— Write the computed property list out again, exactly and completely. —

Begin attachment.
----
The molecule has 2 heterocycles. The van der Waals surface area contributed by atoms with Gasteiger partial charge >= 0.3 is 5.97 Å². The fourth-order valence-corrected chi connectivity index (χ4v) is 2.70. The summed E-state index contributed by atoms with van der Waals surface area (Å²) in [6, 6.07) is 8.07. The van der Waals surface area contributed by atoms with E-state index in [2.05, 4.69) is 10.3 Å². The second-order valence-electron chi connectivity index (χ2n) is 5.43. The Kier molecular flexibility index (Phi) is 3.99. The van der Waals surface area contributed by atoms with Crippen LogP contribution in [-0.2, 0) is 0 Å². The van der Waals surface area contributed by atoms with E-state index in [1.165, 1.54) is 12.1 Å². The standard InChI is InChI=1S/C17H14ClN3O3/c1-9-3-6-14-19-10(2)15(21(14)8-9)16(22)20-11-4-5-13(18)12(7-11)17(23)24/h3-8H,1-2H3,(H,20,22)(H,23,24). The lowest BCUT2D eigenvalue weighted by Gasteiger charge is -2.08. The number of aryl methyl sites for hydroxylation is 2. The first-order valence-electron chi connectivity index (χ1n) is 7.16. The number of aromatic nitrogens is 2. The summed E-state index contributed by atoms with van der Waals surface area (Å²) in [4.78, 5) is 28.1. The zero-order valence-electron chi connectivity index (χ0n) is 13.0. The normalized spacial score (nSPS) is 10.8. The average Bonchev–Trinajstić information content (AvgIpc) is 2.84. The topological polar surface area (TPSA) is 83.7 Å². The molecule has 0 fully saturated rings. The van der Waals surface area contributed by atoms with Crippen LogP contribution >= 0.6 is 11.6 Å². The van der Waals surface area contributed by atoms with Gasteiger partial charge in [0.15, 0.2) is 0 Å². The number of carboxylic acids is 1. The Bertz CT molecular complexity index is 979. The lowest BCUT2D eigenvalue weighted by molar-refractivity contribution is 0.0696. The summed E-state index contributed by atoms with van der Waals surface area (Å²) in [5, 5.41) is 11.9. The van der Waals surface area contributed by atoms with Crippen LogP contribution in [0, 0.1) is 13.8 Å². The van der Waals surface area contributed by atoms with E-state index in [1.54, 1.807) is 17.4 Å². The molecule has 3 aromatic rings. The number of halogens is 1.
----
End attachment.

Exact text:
The molecule has 2 heterocycles. The van der Waals surface area contributed by atoms with Gasteiger partial charge >= 0.3 is 5.97 Å². The fourth-order valence-corrected chi connectivity index (χ4v) is 2.70. The summed E-state index contributed by atoms with van der Waals surface area (Å²) in [6, 6.07) is 8.07. The van der Waals surface area contributed by atoms with E-state index in [2.05, 4.69) is 10.3 Å². The second-order valence-electron chi connectivity index (χ2n) is 5.43. The Kier molecular flexibility index (Phi) is 3.99. The van der Waals surface area contributed by atoms with Crippen LogP contribution in [-0.2, 0) is 0 Å². The van der Waals surface area contributed by atoms with E-state index in [1.165, 1.54) is 12.1 Å². The standard InChI is InChI=1S/C17H14ClN3O3/c1-9-3-6-14-19-10(2)15(21(14)8-9)16(22)20-11-4-5-13(18)12(7-11)17(23)24/h3-8H,1-2H3,(H,20,22)(H,23,24). The lowest BCUT2D eigenvalue weighted by Gasteiger charge is -2.08. The number of aryl methyl sites for hydroxylation is 2. The first-order valence-electron chi connectivity index (χ1n) is 7.16. The number of aromatic nitrogens is 2. The summed E-state index contributed by atoms with van der Waals surface area (Å²) in [4.78, 5) is 28.1. The zero-order valence-electron chi connectivity index (χ0n) is 13.0. The normalized spacial score (nSPS) is 10.8. The average Bonchev–Trinajstić information content (AvgIpc) is 2.84. The topological polar surface area (TPSA) is 83.7 Å². The molecule has 0 fully saturated rings. The van der Waals surface area contributed by atoms with Crippen LogP contribution >= 0.6 is 11.6 Å². The van der Waals surface area contributed by atoms with Gasteiger partial charge in [0.15, 0.2) is 0 Å². The number of carboxylic acids is 1. The Bertz CT molecular complexity index is 979. The lowest BCUT2D eigenvalue weighted by molar-refractivity contribution is 0.0696. The summed E-state index contributed by atoms with van der Waals surface area (Å²) in [5, 5.41) is 11.9. The van der Waals surface area contributed by atoms with Crippen LogP contribution in [0, 0.1) is 13.8 Å². The van der Waals surface area contributed by atoms with E-state index in [1.54, 1.807) is 17.4 Å². The molecule has 3 aromatic rings. The number of halogens is 1.